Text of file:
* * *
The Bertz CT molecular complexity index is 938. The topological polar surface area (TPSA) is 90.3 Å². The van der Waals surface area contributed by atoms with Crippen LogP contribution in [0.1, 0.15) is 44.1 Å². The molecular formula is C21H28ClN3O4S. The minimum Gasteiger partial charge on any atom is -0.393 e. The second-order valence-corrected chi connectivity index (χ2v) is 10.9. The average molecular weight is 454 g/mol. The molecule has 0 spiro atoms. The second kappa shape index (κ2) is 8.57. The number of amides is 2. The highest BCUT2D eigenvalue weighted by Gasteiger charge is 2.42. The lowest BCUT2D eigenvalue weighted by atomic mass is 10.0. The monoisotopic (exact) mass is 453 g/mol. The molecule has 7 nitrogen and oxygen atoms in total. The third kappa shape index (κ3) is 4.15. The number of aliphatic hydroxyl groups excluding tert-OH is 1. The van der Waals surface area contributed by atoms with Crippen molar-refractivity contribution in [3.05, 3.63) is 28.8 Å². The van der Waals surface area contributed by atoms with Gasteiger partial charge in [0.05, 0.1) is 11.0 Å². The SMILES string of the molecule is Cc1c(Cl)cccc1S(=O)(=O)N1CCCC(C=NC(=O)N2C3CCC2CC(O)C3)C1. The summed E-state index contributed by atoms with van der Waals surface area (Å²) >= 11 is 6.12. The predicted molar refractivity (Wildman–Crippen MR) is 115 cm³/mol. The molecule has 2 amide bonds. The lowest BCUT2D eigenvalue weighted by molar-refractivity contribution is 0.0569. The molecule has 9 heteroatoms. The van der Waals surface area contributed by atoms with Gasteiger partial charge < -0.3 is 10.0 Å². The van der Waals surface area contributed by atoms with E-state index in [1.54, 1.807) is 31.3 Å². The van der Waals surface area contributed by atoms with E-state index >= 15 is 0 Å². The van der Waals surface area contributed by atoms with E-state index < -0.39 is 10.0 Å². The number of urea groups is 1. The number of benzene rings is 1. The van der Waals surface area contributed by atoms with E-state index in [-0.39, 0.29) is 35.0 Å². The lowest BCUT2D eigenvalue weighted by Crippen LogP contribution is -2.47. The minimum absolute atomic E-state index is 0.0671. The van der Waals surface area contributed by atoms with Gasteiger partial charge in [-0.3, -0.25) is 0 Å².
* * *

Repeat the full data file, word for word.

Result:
The Bertz CT molecular complexity index is 938. The topological polar surface area (TPSA) is 90.3 Å². The van der Waals surface area contributed by atoms with Crippen LogP contribution in [0.1, 0.15) is 44.1 Å². The molecular formula is C21H28ClN3O4S. The minimum Gasteiger partial charge on any atom is -0.393 e. The second-order valence-corrected chi connectivity index (χ2v) is 10.9. The average molecular weight is 454 g/mol. The molecule has 0 spiro atoms. The second kappa shape index (κ2) is 8.57. The number of amides is 2. The highest BCUT2D eigenvalue weighted by Gasteiger charge is 2.42. The lowest BCUT2D eigenvalue weighted by atomic mass is 10.0. The monoisotopic (exact) mass is 453 g/mol. The molecule has 7 nitrogen and oxygen atoms in total. The third kappa shape index (κ3) is 4.15. The number of aliphatic hydroxyl groups excluding tert-OH is 1. The van der Waals surface area contributed by atoms with Crippen molar-refractivity contribution in [3.05, 3.63) is 28.8 Å². The van der Waals surface area contributed by atoms with Gasteiger partial charge in [0.05, 0.1) is 11.0 Å². The SMILES string of the molecule is Cc1c(Cl)cccc1S(=O)(=O)N1CCCC(C=NC(=O)N2C3CCC2CC(O)C3)C1. The summed E-state index contributed by atoms with van der Waals surface area (Å²) >= 11 is 6.12. The predicted molar refractivity (Wildman–Crippen MR) is 115 cm³/mol. The molecule has 2 amide bonds. The lowest BCUT2D eigenvalue weighted by molar-refractivity contribution is 0.0569. The molecule has 9 heteroatoms. The van der Waals surface area contributed by atoms with Gasteiger partial charge < -0.3 is 10.0 Å². The van der Waals surface area contributed by atoms with E-state index in [1.54, 1.807) is 31.3 Å². The van der Waals surface area contributed by atoms with E-state index >= 15 is 0 Å². The van der Waals surface area contributed by atoms with E-state index < -0.39 is 10.0 Å². The number of urea groups is 1. The number of benzene rings is 1. The van der Waals surface area contributed by atoms with E-state index in [-0.39, 0.29) is 35.0 Å². The lowest BCUT2D eigenvalue weighted by Crippen LogP contribution is -2.47. The minimum absolute atomic E-state index is 0.0671. The van der Waals surface area contributed by atoms with Gasteiger partial charge in [-0.3, -0.25) is 0 Å².